Santa Claus, Unicorns and the Idea of 'Humane Meat': Whole Foods Customers Are Being Told Porkies About Pork


What do Santa Claus, unicorns and “humane meat” have in common? They’re all lovely, feel-good ideas–and they’re all fantasies.

Over the summer, a PETA eyewitness worked at Sweet Stem Farm, a Pennsylvania pig farm that supplies Whole Foods with “humanely raised pork.” The pigs there were crammed into crowded sheds with concrete floors. Through the wire, they could see and smell fresh grass, the kind in the video about the farm featured on the Whole Foods website. But the only time they were ever outside was when they were being trucked from one shed to another, put on a scale to be weighed or shipped to slaughter.

Sick and injured pigs were left for days or even weeks without adequate care. If a veterinarian ever did treat them, our eyewitness never saw hide nor hair of him during more than two months of full-time employment. A pig whose apparent neurological ailments caused her to go lame languished for eight days until she was finally shot and killed. At least seven other pigs had grotesque rectal prolapses as big as an orange and dripping with blood–and were allowed to suffer from this condition for up to 24 days.

A manager lifted up screaming 70-pound pigs by the ears, as well as hitting them with a hard plastic board while loading them for slaughter. On one day when the heat index exceeded 90°F, more than 20 pigs were tightly packed into a metal trailer more than 24 hours before they were hauled to slaughter–just because the manager didn’t want to wait another day to pull straw out of a pen. They had no choice but to stand or sit on top of each other for much of that time.

As disturbing as this is, it’s not a surprise to those of us who have to sit through sickening videos and then listen to the profiteers defend the practices, cover them up and kill the messenger along with the pigs, chickens, turkeys, rabbits and others.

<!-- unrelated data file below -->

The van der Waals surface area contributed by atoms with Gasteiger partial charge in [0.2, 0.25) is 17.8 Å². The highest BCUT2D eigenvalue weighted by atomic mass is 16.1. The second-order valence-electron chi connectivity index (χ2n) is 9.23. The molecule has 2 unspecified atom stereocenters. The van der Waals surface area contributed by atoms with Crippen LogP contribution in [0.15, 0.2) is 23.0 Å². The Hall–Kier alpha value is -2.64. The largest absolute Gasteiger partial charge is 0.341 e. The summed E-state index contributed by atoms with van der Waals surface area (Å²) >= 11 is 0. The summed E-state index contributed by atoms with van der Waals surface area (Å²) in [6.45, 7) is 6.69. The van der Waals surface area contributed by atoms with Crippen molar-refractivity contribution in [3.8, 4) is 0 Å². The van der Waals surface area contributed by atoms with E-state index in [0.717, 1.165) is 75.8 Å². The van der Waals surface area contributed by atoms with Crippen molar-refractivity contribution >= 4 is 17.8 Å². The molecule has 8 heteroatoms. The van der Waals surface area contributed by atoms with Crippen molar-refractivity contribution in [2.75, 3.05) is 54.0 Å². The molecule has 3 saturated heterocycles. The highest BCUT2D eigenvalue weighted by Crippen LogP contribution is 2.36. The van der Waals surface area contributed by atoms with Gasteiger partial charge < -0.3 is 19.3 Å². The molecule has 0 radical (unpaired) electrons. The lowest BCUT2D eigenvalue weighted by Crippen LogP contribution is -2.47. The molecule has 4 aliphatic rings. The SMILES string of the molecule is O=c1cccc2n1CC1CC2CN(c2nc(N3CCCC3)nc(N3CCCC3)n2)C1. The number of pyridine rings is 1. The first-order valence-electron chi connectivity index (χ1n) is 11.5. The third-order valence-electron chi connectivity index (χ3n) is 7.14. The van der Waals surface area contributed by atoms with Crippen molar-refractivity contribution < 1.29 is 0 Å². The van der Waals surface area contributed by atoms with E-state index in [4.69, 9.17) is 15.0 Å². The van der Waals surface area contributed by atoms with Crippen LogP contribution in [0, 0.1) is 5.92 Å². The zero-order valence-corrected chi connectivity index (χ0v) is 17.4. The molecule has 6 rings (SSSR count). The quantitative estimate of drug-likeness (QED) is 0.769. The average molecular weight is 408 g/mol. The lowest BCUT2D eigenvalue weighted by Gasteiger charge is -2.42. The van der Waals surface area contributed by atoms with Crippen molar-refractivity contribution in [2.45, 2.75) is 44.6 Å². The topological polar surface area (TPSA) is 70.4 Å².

Butterball turkeys bear an “American Humane Certified” label. PETA filed a Federal Trade Commission complaint after we found out that the American Humane Certified program standards allow farms to cut off turkeys’ beaks and toes, deprive them of any natural light or access to the outdoors, shackle them upside-down and dunk them into electric water baths, where they are likely to experience painful shocks. And acts of deliberate, intentional abuse of turkeys, such as kicking and throwing them, do not result in automatic disqualification from the certification process.

Reporting on Perdue’s recent acquisition of one of the darlings of the “humane meat” storyteller crowd, Niman Ranch, journalists have been applying some of the meat industry’s favorite buzzwords, such as “sustainable” and “humane.” Niman is far from either.

As Hope Bohanec reported in her exposé of “humane meat,” The Ultimate Betrayal: Is There Happy Meat?, even Niman Ranch’s former owner and namesake, Bill Niman, stopped eating the company’s meat products after shareholders lowered the participating farms’ animal-welfare standards. Farms are permitted to shock animals, even “downed” ones–those who can’t get up because they are too sick, injured or in pain–with electric prods to try to make them move. Workers are allowed to castrate animals and cut off their tails without providing any pain relief. Hens used for eggs can be forced to undergo painful debeaking. And this is all before they even face slaughter, which takes place at a very young age. Of Niman Ranch, Bohanec says, “[T]here is very little, if any, difference from a standard operation.” Yet Niman’s logo states, “Raised With Care.”

When we look at the actual company practices behind all the feel-good labels, it’s hard not to agree with Bohanec’s conclusion: “[I]t is impossible to produce meat, dairy, or eggs without inherent cruelty. Reducing and eventually abstaining from the use of animal products is the only truly humane option.”

“Humane meat” labels are about as trustworthy as a SeaWorld ad. Shoppers are being snowed, and animals are paying the price.

Photos: Credit: PETA


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